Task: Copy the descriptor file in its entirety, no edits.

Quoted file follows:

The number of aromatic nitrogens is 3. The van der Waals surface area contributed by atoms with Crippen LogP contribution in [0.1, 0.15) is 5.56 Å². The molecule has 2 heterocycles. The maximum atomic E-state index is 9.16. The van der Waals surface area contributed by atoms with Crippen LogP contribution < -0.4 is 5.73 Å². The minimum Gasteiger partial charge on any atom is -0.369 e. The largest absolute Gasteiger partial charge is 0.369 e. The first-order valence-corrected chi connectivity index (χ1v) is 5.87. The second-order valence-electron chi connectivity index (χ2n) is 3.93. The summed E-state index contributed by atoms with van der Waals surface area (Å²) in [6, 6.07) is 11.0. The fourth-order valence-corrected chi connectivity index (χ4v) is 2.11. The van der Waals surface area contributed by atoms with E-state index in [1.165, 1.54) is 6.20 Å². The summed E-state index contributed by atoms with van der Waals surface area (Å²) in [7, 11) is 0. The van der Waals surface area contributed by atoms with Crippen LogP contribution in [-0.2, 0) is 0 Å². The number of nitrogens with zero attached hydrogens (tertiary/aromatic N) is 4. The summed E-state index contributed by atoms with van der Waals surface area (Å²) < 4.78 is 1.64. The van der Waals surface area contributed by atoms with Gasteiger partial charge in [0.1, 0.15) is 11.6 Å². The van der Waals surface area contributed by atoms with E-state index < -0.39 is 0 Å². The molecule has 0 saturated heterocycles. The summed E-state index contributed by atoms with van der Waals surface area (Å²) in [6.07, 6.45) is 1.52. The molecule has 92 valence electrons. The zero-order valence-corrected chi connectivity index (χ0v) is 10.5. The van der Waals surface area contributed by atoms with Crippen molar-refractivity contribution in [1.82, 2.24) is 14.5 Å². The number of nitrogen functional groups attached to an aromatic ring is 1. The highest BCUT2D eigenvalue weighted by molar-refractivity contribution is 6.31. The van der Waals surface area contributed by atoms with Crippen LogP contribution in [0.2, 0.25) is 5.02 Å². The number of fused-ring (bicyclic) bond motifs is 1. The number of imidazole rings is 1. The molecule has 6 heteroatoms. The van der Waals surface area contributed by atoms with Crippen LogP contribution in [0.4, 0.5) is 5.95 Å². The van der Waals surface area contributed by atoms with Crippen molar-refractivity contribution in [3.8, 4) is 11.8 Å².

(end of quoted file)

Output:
The number of aromatic nitrogens is 3. The van der Waals surface area contributed by atoms with Crippen LogP contribution in [0.1, 0.15) is 5.56 Å². The molecule has 2 heterocycles. The maximum atomic E-state index is 9.16. The van der Waals surface area contributed by atoms with Crippen LogP contribution < -0.4 is 5.73 Å². The minimum Gasteiger partial charge on any atom is -0.369 e. The largest absolute Gasteiger partial charge is 0.369 e. The first-order valence-corrected chi connectivity index (χ1v) is 5.87. The second-order valence-electron chi connectivity index (χ2n) is 3.93. The summed E-state index contributed by atoms with van der Waals surface area (Å²) in [6, 6.07) is 11.0. The fourth-order valence-corrected chi connectivity index (χ4v) is 2.11. The van der Waals surface area contributed by atoms with E-state index in [1.165, 1.54) is 6.20 Å². The summed E-state index contributed by atoms with van der Waals surface area (Å²) in [7, 11) is 0. The van der Waals surface area contributed by atoms with Crippen LogP contribution in [-0.2, 0) is 0 Å². The number of nitrogens with zero attached hydrogens (tertiary/aromatic N) is 4. The summed E-state index contributed by atoms with van der Waals surface area (Å²) < 4.78 is 1.64. The van der Waals surface area contributed by atoms with Gasteiger partial charge in [0.1, 0.15) is 11.6 Å². The van der Waals surface area contributed by atoms with E-state index < -0.39 is 0 Å². The molecule has 0 saturated heterocycles. The summed E-state index contributed by atoms with van der Waals surface area (Å²) in [6.07, 6.45) is 1.52. The molecule has 92 valence electrons. The zero-order valence-corrected chi connectivity index (χ0v) is 10.5. The van der Waals surface area contributed by atoms with Crippen molar-refractivity contribution in [1.82, 2.24) is 14.5 Å². The number of nitrogen functional groups attached to an aromatic ring is 1. The highest BCUT2D eigenvalue weighted by molar-refractivity contribution is 6.31. The van der Waals surface area contributed by atoms with Crippen LogP contribution in [0.2, 0.25) is 5.02 Å². The number of fused-ring (bicyclic) bond motifs is 1. The number of imidazole rings is 1. The molecule has 6 heteroatoms. The van der Waals surface area contributed by atoms with Crippen LogP contribution in [0.4, 0.5) is 5.95 Å². The van der Waals surface area contributed by atoms with Crippen molar-refractivity contribution in [3.8, 4) is 11.8 Å².